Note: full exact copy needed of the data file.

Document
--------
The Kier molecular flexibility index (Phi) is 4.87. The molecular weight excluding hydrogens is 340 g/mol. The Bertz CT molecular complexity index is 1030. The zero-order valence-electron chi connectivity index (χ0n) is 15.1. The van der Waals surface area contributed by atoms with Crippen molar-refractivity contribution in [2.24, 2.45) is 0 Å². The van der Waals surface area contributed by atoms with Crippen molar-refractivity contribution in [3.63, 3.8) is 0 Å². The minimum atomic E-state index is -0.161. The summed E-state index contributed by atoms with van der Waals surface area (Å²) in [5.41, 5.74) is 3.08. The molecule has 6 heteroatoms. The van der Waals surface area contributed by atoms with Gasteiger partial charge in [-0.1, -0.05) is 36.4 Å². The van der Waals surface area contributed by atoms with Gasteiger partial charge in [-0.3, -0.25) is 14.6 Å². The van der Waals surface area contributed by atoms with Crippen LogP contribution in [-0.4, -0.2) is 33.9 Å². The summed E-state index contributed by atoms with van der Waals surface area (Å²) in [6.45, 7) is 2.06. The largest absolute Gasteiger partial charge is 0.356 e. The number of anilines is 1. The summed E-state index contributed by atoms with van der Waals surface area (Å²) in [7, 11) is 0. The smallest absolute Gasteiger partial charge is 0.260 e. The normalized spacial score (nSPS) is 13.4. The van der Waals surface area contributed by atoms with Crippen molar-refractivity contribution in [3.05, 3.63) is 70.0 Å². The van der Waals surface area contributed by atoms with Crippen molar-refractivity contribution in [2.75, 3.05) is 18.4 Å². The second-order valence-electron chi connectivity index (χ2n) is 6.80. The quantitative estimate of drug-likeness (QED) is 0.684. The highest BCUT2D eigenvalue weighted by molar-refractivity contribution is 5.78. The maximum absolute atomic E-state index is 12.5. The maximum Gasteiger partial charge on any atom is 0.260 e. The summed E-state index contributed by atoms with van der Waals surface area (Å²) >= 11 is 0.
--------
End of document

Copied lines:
The Kier molecular flexibility index (Phi) is 4.87. The molecular weight excluding hydrogens is 340 g/mol. The Bertz CT molecular complexity index is 1030. The zero-order valence-electron chi connectivity index (χ0n) is 15.1. The van der Waals surface area contributed by atoms with Crippen molar-refractivity contribution in [2.24, 2.45) is 0 Å². The van der Waals surface area contributed by atoms with Crippen molar-refractivity contribution in [3.63, 3.8) is 0 Å². The minimum atomic E-state index is -0.161. The summed E-state index contributed by atoms with van der Waals surface area (Å²) in [5.41, 5.74) is 3.08. The molecule has 6 heteroatoms. The van der Waals surface area contributed by atoms with Gasteiger partial charge in [-0.1, -0.05) is 36.4 Å². The van der Waals surface area contributed by atoms with Gasteiger partial charge in [-0.3, -0.25) is 14.6 Å². The van der Waals surface area contributed by atoms with Crippen LogP contribution in [-0.4, -0.2) is 33.9 Å². The summed E-state index contributed by atoms with van der Waals surface area (Å²) in [6.45, 7) is 2.06. The largest absolute Gasteiger partial charge is 0.356 e. The number of anilines is 1. The summed E-state index contributed by atoms with van der Waals surface area (Å²) in [7, 11) is 0. The smallest absolute Gasteiger partial charge is 0.260 e. The normalized spacial score (nSPS) is 13.4. The van der Waals surface area contributed by atoms with Crippen molar-refractivity contribution in [3.05, 3.63) is 70.0 Å². The van der Waals surface area contributed by atoms with Crippen molar-refractivity contribution in [2.75, 3.05) is 18.4 Å². The second-order valence-electron chi connectivity index (χ2n) is 6.80. The quantitative estimate of drug-likeness (QED) is 0.684. The highest BCUT2D eigenvalue weighted by molar-refractivity contribution is 5.78. The maximum absolute atomic E-state index is 12.5. The maximum Gasteiger partial charge on any atom is 0.260 e. The summed E-state index contributed by atoms with van der Waals surface area (Å²) >= 11 is 0.